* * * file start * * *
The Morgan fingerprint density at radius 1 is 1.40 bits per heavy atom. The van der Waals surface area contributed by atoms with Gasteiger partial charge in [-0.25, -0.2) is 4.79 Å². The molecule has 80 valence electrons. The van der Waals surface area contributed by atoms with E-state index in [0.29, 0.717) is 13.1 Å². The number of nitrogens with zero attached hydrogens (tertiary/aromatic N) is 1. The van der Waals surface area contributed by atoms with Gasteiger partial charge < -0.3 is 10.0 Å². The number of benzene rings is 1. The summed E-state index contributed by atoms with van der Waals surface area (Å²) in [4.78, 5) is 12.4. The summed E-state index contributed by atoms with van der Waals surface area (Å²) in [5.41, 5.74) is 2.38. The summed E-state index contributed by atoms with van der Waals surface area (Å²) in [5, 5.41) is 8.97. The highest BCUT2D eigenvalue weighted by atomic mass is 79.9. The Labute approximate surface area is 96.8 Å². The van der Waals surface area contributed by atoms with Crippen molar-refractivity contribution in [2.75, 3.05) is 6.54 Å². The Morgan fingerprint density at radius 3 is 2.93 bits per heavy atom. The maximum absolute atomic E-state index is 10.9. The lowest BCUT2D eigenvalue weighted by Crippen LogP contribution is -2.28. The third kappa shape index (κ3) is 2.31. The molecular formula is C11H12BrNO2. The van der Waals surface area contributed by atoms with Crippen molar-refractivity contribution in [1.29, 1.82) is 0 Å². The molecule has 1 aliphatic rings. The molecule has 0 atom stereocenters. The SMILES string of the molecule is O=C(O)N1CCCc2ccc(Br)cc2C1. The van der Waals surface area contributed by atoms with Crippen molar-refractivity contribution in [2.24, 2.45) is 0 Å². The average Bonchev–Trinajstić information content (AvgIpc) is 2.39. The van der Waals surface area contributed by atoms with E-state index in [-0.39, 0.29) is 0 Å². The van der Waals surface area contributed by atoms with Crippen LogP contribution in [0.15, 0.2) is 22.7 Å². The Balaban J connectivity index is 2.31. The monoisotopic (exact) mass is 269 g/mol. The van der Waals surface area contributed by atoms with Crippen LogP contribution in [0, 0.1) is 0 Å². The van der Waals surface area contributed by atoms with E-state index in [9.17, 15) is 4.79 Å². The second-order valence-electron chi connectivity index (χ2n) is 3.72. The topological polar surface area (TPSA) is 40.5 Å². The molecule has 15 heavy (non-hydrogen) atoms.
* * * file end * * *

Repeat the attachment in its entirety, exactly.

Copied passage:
The Morgan fingerprint density at radius 1 is 1.40 bits per heavy atom. The van der Waals surface area contributed by atoms with Gasteiger partial charge in [-0.25, -0.2) is 4.79 Å². The molecule has 80 valence electrons. The van der Waals surface area contributed by atoms with E-state index in [0.29, 0.717) is 13.1 Å². The number of nitrogens with zero attached hydrogens (tertiary/aromatic N) is 1. The van der Waals surface area contributed by atoms with Gasteiger partial charge < -0.3 is 10.0 Å². The number of benzene rings is 1. The summed E-state index contributed by atoms with van der Waals surface area (Å²) in [4.78, 5) is 12.4. The summed E-state index contributed by atoms with van der Waals surface area (Å²) in [5.41, 5.74) is 2.38. The summed E-state index contributed by atoms with van der Waals surface area (Å²) in [5, 5.41) is 8.97. The highest BCUT2D eigenvalue weighted by atomic mass is 79.9. The Labute approximate surface area is 96.8 Å². The van der Waals surface area contributed by atoms with Crippen molar-refractivity contribution in [2.75, 3.05) is 6.54 Å². The Morgan fingerprint density at radius 3 is 2.93 bits per heavy atom. The maximum absolute atomic E-state index is 10.9. The lowest BCUT2D eigenvalue weighted by Crippen LogP contribution is -2.28. The third kappa shape index (κ3) is 2.31. The molecular formula is C11H12BrNO2. The van der Waals surface area contributed by atoms with Crippen molar-refractivity contribution in [1.29, 1.82) is 0 Å². The molecule has 1 aliphatic rings. The molecule has 0 atom stereocenters. The SMILES string of the molecule is O=C(O)N1CCCc2ccc(Br)cc2C1. The van der Waals surface area contributed by atoms with Crippen molar-refractivity contribution in [2.24, 2.45) is 0 Å². The average Bonchev–Trinajstić information content (AvgIpc) is 2.39. The van der Waals surface area contributed by atoms with E-state index in [-0.39, 0.29) is 0 Å². The van der Waals surface area contributed by atoms with Crippen LogP contribution in [0.15, 0.2) is 22.7 Å². The Balaban J connectivity index is 2.31. The monoisotopic (exact) mass is 269 g/mol. The van der Waals surface area contributed by atoms with Crippen LogP contribution in [0, 0.1) is 0 Å². The van der Waals surface area contributed by atoms with E-state index in [9.17, 15) is 4.79 Å². The second-order valence-electron chi connectivity index (χ2n) is 3.72. The topological polar surface area (TPSA) is 40.5 Å². The molecule has 15 heavy (non-hydrogen) atoms.